he decision to expand Heathrow is good news for our industry. The £14bn project will mean a new runway for Europe’s busiest international airport and new passenger facilities. There will be new rail spurs to the south and west and extensive work on tunnelling the M25.
On a wider level, Heathrow will generate 180,000 jobs, including 5,000 apprenticeships, and up to £187bn in economic benefits across the UK by 2050. Passengers will be able to fly to more destinations and London will be better connected to the world. This will increase in-bound tourism and reinforce London’s position centre for business and finance - crucial for continued economic success in a post-Brexit world.
On the very same day the Commons voted on Heathrow, the government quashed plans for the £1.3bn Swansea Bay tidal lagoon project which sought to harness the power of tides and turn it into electricity. The project had the backing of the Welsh Assembly and local MPs and was expected to generate enough energy for 155,000 homes, as well as 1,000 jobs and ongoing opportunities for the tourism and leisure sectors.
The government made the decisions on cost grounds, arguing the electricity generated wouldn’t compare favourably to other sources, notably a mix of wind and nuclear. However, critics of the decision claim the longer lifetime of the lagoon, with electricity potentially generated for 120 years, wasn’t considered.
While meaningful engagement with stakeholders is an integral part of good infrastructure delivery, Heathrow’s expansion has been nearly 30 years in the making and bulldozers are only expected to start work in 2021. In that time, we’ve seen the continental hub airports invest in new runways (Amsterdam now has six, Paris and Frankfurt four). It may already be too late for Heathrow to maintain its position as Europe’s number one international airport in the longer-term.
Contrast the Swansea project, which has been discussed and now delayed - perhaps indefinitely - to the, admittedly less ambitious, Normandie Hydro project across the Channel. With the full backing of the French government, EDF Energy will soon have seven turbines testing the viability of the technology and providing power to 13,000 homes by 2020. Other tidal projects in Russia, South Korea and Canada are progressing. We may have already lost the initiative to foreign competitors.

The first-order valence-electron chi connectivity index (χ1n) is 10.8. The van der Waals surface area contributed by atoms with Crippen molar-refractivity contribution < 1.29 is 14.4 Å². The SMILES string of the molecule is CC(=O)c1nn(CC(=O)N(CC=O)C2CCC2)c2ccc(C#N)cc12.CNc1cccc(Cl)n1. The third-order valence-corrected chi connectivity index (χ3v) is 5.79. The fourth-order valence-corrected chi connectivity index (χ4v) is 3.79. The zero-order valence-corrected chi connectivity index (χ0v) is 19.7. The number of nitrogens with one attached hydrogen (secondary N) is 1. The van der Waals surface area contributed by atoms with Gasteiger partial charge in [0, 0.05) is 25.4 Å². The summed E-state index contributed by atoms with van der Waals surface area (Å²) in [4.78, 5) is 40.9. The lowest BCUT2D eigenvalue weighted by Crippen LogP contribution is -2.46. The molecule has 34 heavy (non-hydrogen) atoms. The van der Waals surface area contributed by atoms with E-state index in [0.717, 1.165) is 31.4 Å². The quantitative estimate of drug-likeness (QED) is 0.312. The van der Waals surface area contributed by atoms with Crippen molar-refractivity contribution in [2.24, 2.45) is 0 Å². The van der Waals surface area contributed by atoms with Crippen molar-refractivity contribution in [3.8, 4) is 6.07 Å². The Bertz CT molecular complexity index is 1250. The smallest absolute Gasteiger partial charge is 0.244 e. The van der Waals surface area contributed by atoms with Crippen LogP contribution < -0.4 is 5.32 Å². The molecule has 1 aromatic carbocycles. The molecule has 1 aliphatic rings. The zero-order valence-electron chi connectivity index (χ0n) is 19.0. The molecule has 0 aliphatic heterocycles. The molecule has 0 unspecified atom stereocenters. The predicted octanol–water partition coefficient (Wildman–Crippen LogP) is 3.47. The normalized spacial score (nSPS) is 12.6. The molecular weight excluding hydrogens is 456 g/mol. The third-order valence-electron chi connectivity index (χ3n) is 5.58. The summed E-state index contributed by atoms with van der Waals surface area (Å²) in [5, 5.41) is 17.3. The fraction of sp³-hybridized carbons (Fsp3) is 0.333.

These decisions reveal issues with the concentration of political power and finance in the UK. Infrastructure should be apolitical and rise above party bickering and horse-trading. Would the tidal bay project have gone ahead with a Conservative government in Wales? We may never know. Should the devolved nations have more input in this area? Yes. Should the National Infrastructure Commission be given more power to influence long-term planning? Most definitely.
Should we be identifying larger projects which are “apolitical” to help speed the process up? Again, yes. For example, London’s transport network simply cannot afford a 30-year delay on Crossrail 2, which would also mean losing the expertise and knowledge gained during the construction of Crossrail.
Money is another area for concern. While Heathrow is expected to be funded from private sources, too much political uncertainty will ultimately mean more expensive finance. Furthermore, how will we fare post-Brexit when we potentially no longer have access to the European Investment Bank as a source of investment? In the current Brexit debates, the issue has been largely pushed aside, but it is one that needs to be discussed sooner rather than later.
I believe that the long-term solution lies in the creation of an equivalent to Germany’s KFW bank to independently make infrastructure investment decisions, working in close partnership with a beefed-up National Infrastructure Commission. Along with a greater say for regional authorities and the devolved nations, we could see the emergence of more clarity when it comes to long-term infrastructure planning and projects which truly address structural needs across the country.
In the absence of any such system, we run the risk of projects in the national pipeline drifting until the political and economic climate is right. With so much uncertainty in today’s politics, we can simply no longer afford to wait.